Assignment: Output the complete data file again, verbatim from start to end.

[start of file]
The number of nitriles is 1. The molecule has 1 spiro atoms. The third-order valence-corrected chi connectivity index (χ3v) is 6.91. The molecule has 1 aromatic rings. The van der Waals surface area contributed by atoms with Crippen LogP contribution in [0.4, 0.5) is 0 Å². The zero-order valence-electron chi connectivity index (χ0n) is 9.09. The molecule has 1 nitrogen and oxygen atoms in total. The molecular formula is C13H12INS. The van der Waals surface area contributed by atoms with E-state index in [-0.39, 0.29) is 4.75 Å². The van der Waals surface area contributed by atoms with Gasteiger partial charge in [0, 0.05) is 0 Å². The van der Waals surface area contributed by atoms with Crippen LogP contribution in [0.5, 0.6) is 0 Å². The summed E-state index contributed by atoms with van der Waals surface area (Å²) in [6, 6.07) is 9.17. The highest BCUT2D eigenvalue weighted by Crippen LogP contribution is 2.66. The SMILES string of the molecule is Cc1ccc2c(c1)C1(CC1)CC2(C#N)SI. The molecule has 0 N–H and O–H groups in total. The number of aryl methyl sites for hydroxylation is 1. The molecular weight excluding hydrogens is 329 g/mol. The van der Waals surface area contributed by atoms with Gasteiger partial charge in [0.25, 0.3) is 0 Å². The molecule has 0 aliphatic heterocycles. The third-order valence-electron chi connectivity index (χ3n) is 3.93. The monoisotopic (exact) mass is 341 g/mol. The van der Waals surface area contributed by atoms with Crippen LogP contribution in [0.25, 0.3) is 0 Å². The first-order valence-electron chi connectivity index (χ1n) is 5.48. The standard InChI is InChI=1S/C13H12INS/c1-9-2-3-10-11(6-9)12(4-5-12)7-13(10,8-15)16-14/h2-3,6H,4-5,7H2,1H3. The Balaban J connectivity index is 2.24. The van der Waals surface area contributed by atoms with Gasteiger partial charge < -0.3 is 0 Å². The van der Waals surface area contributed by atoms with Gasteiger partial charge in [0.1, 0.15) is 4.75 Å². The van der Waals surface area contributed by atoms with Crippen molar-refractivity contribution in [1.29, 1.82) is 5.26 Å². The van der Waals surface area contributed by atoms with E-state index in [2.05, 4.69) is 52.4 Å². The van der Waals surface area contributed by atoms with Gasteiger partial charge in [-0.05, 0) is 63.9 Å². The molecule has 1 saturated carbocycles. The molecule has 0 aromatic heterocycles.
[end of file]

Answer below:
The number of nitriles is 1. The molecule has 1 spiro atoms. The third-order valence-corrected chi connectivity index (χ3v) is 6.91. The molecule has 1 aromatic rings. The van der Waals surface area contributed by atoms with Crippen LogP contribution in [0.4, 0.5) is 0 Å². The zero-order valence-electron chi connectivity index (χ0n) is 9.09. The molecule has 1 nitrogen and oxygen atoms in total. The molecular formula is C13H12INS. The van der Waals surface area contributed by atoms with E-state index in [-0.39, 0.29) is 4.75 Å². The van der Waals surface area contributed by atoms with Gasteiger partial charge in [0, 0.05) is 0 Å². The van der Waals surface area contributed by atoms with Crippen LogP contribution in [0.5, 0.6) is 0 Å². The summed E-state index contributed by atoms with van der Waals surface area (Å²) in [6, 6.07) is 9.17. The highest BCUT2D eigenvalue weighted by Crippen LogP contribution is 2.66. The SMILES string of the molecule is Cc1ccc2c(c1)C1(CC1)CC2(C#N)SI. The molecule has 0 N–H and O–H groups in total. The number of aryl methyl sites for hydroxylation is 1. The molecular weight excluding hydrogens is 329 g/mol. The van der Waals surface area contributed by atoms with Gasteiger partial charge in [0.25, 0.3) is 0 Å². The molecule has 0 aliphatic heterocycles. The third-order valence-electron chi connectivity index (χ3n) is 3.93. The monoisotopic (exact) mass is 341 g/mol. The van der Waals surface area contributed by atoms with Crippen LogP contribution in [0.25, 0.3) is 0 Å². The first-order valence-electron chi connectivity index (χ1n) is 5.48. The standard InChI is InChI=1S/C13H12INS/c1-9-2-3-10-11(6-9)12(4-5-12)7-13(10,8-15)16-14/h2-3,6H,4-5,7H2,1H3. The Balaban J connectivity index is 2.24. The van der Waals surface area contributed by atoms with Gasteiger partial charge < -0.3 is 0 Å². The van der Waals surface area contributed by atoms with Gasteiger partial charge in [0.1, 0.15) is 4.75 Å². The van der Waals surface area contributed by atoms with Crippen molar-refractivity contribution in [1.29, 1.82) is 5.26 Å². The van der Waals surface area contributed by atoms with E-state index in [2.05, 4.69) is 52.4 Å². The van der Waals surface area contributed by atoms with Gasteiger partial charge in [-0.05, 0) is 63.9 Å². The molecule has 1 saturated carbocycles. The molecule has 0 aromatic heterocycles.